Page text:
Why West Bengal is like Canada, and Bihar like Swaziland3 min read . Updated: 25 Dec 2014, 03:37 PM IST
Fertility rates vary dramatically across the country
India’s population growth has always been a big headache for policymakers since independence. India was the first developing country to declare a policy to reduce fertility in 1952, but the country’s record in tempering population growth lagged behind many others. However, fresh demographic data published by the Census office earlier this week shows India has made rapid strides in reducing fertility levels over the past decade and, if current trends continue, India’s population is likely to stabilize in the next couple of decades.
The latest Sample Registration System (SRS) statistical report shows India’s total fertility rate (TFR) has fallen 0.3 point over the past five years to 2.3 in 2013. Over the past decade, it has fallen by roughly 0.6 point.
TFR is a summary measure of fertility that indicates the average number of children a woman of child-bearing age is likely to have in a particular period of time. Assuming zero mortality in women of child-bearing group, a TFR of 2 would denote that population in a society has stabilized. In most advanced and middle-income economies, a TFR of 2.1 is typically considered to be the replacement level. When the TFR reaches the replacement level, the country moves into the final phases of demographic transition, in which population first stabilizes, and then falls as TFR falls below the replacement level.
If the pace of decline in fertility over the past few years continues over the next half a decade, India’s TFR will have reached the replacement level.
While the steady decline in TFR is indeed a welcome sign of India’s development, there are sharp variations in TFR levels across states. As many as 11 states—West Bengal, Delhi, Himachal Pradesh, Punjab, Tamil Nadu, Andhra Pradesh, Kerala, Maharashtra, Jammu and Kashmir, Karnataka and Odisha—have already attained the replacement level TFR of 2.1. But nine still have above-replacement TFR. In eight of these, TFR is either higher or equal to the national average, and it is these states that are propelling India’s population growth.
The low-fertility states have already attained the TFR levels of developed countries, while the high-fertility states have TFR levels comparable with those of the poorest African nations. West Bengal’s TFR (1.6) roughly equals that of Canada, and Tamil Nadu’s TFR (1.7) equals that of Denmark. Uttar Pradesh, with a TFR of 3.1, is comparable with Namibia, and Bihar with a TFR of 3.4 is comparable with Swaziland.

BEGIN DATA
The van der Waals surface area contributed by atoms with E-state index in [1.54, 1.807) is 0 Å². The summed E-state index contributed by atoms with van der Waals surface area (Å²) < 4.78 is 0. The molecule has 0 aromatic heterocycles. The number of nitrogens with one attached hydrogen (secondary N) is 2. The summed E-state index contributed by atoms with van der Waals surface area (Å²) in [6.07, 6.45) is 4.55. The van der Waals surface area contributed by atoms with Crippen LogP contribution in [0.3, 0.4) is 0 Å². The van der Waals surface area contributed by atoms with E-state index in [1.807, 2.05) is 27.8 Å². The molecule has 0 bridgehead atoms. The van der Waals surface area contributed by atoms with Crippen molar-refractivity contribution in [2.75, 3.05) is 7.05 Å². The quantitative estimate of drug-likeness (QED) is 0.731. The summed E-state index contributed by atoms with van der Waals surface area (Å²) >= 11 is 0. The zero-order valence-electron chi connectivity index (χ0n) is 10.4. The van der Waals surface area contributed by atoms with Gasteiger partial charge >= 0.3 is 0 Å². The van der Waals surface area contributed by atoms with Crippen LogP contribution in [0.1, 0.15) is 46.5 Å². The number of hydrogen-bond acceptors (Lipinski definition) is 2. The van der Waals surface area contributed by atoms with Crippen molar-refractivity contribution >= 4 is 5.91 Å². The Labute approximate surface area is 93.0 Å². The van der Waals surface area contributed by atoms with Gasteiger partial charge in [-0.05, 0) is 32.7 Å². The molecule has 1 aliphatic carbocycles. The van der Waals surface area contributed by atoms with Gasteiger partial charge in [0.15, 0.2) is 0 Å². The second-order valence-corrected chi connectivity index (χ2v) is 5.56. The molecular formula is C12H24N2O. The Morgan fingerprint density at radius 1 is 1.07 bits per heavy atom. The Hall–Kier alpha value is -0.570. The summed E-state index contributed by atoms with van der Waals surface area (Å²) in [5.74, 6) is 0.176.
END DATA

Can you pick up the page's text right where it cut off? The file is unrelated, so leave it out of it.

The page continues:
Uttar Pradesh and Bihar already account for one-fourth of India’s population, and will continue to account for much of population growth in the coming decades. At the same time, the low-fertility states will see their population share declining. These changes can have profound consequences on migration patterns and reshape politics in the country (see Mint’s analysis). States with large and growing rural population are likely to have different policy priorities than states with smaller and more urbanized population. Similarly, the priorities of states with ageing and shrinking population could be very different from states with younger and growing population. Resolving such contradictions could become a key challenge for India’s polity in the coming years.
Like in other parts of the world, income differences play a role in driving fertility differences. High-fertility states in India are, on average, poorer than low-fertility states. Yet, female autonomy could be playing a bigger role in driving fertility differences in India. A simple correlation analysis shows that female literacy rates have the greatest bearing on TFR levels across states, followed by per capita income and urbanization. The correlation of each of these parameters with TFR is negative, indicating that higher female literacy, income growth and expansion in urbanization are all associated with declining TFR.
Almost all high-fertility states are either low-income ones or fare poorly in female literacy, or have a large rural population. The converse holds true for low-fertility states. There are only two major exceptions, situated in two extreme ends of the country: Gujarat and Odisha. Gujarat is a high-income urbanized state with above-average rates of female literacy. Yet, its TFR is above the replacement level. Odisha is a low-income state with a large rural population. Its female literacy rate is marginally below the national average. Yet, Odisha’s fertility levels are much below the national average, and it has attained the replacement level TFR of 2.1.
All four states in southern India are low-fertility states and have already attained the replacement level TFR. India’s high-fertility zone is largely composed of the so-called Bimaru states—Bihar, Madhya Pradesh, Rajasthan and Uttar Pradesh. These have been developmental laggards for a long time now, and are likely to lag behind the rest of the country in stabilizing their population.
Dipti Jain contributed to this story.